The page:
RF survey says: Verizon’s Massachusetts monopole gets a clean bill of health

In Featured News by Wireless Estimator

The study showed that RF measurements passed with flying colors

The study showed that RF measurements of the Verizon cell site passed with flying colors. The resident championing removal of the structure because it is causing her family to suffer many illnesses lives near Point 15.

Update: July 9, 2021 – The Pittsfield, MA Board of Health held a hearing on Wednesday evening and discussed the Verizon monopole that residents said is causing health problems in the nearby neighborhood. After hours of discussion, the city said that their study identified that the tower is safe, but further investigation will be required.

Gina Armstrong, the city’s health director, suggested that despite the low RF readings, the issue of the tower’s possible impact on health in the neighborhood cannot be dismissed.

Tonight, the Pittsfield, MA Board of Health is set to discuss findings of an RF emissions study it commissioned in the neighborhood surrounding a Verizon 115-foot monopole after a resident of the area questioned its safety and conveyed accounts of severe illnesses.

The 155-foot monopole is well within FCC standards

The 155-foot monopole is well within FCC standards

An Alma St. resident has been driving the effort after she said that she received “rolling headaches, nausea, dizziness, tinnitus, insomnia, palpitations, and other health problems after the tower at 877 South St. began transmitting last August.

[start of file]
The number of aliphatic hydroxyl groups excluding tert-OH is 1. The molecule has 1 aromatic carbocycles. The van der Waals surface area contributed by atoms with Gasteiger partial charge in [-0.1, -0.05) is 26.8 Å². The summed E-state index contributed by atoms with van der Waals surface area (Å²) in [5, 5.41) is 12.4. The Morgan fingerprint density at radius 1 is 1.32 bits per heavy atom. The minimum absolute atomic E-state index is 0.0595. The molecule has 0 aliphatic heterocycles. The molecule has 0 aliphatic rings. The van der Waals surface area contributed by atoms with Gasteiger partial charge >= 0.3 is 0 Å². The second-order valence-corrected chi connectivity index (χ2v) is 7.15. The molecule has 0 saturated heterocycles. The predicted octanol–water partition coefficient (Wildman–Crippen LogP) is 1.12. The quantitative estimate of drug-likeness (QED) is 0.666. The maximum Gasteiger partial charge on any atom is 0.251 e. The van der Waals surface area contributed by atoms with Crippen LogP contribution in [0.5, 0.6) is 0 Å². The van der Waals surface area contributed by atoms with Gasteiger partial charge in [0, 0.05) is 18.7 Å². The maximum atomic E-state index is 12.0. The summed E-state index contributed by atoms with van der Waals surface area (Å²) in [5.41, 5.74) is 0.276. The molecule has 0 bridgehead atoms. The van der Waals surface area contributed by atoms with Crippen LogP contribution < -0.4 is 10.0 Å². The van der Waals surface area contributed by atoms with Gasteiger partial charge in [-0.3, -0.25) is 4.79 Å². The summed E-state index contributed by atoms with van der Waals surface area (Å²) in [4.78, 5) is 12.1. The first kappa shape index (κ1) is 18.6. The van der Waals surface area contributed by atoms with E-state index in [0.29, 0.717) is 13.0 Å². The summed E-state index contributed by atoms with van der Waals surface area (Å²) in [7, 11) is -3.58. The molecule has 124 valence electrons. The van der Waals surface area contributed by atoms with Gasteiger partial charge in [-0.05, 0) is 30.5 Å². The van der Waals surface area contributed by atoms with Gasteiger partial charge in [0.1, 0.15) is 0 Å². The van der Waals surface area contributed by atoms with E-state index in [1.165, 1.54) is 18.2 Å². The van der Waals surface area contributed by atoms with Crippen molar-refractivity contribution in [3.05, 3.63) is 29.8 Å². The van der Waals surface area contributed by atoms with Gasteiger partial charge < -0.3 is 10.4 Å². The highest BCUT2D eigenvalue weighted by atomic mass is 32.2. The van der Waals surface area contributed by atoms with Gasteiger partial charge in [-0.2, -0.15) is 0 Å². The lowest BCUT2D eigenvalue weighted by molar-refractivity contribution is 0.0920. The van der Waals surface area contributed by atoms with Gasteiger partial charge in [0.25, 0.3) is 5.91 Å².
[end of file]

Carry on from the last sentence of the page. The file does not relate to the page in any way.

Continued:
Courtney Gilardi said that her 12-year-old daughter is also experiencing nausea, and if the structure is not turned off, she said she and her family will move from their home which is located about 3/5 of a mile away from the monopole.

It’s not likely that the site will be modified since the report that the health board has received shows that the field testing identified that Verizon is well below the FCC’s standard.

On June 10, New Jersey-based V-COMM Telecommunications Engineering was hired by the city to test the surrounding area at a cost of $3,725 to see if the site is in compliance.

The 9-page study using a Narda EA5091 E-field probe found that after testing 17 points, the field measurements identified that the maximum level of RF emissions was at 1.66% with the lowest being 0.01%.

The measurement taken near Gilardi’s home was 0.08%.

The report said that field measurements utilized spatial averaging, where a series of points is used either in a straight line or over a two-dimension area that is representative of the human form, as required by FCC regulations.

The report is available here.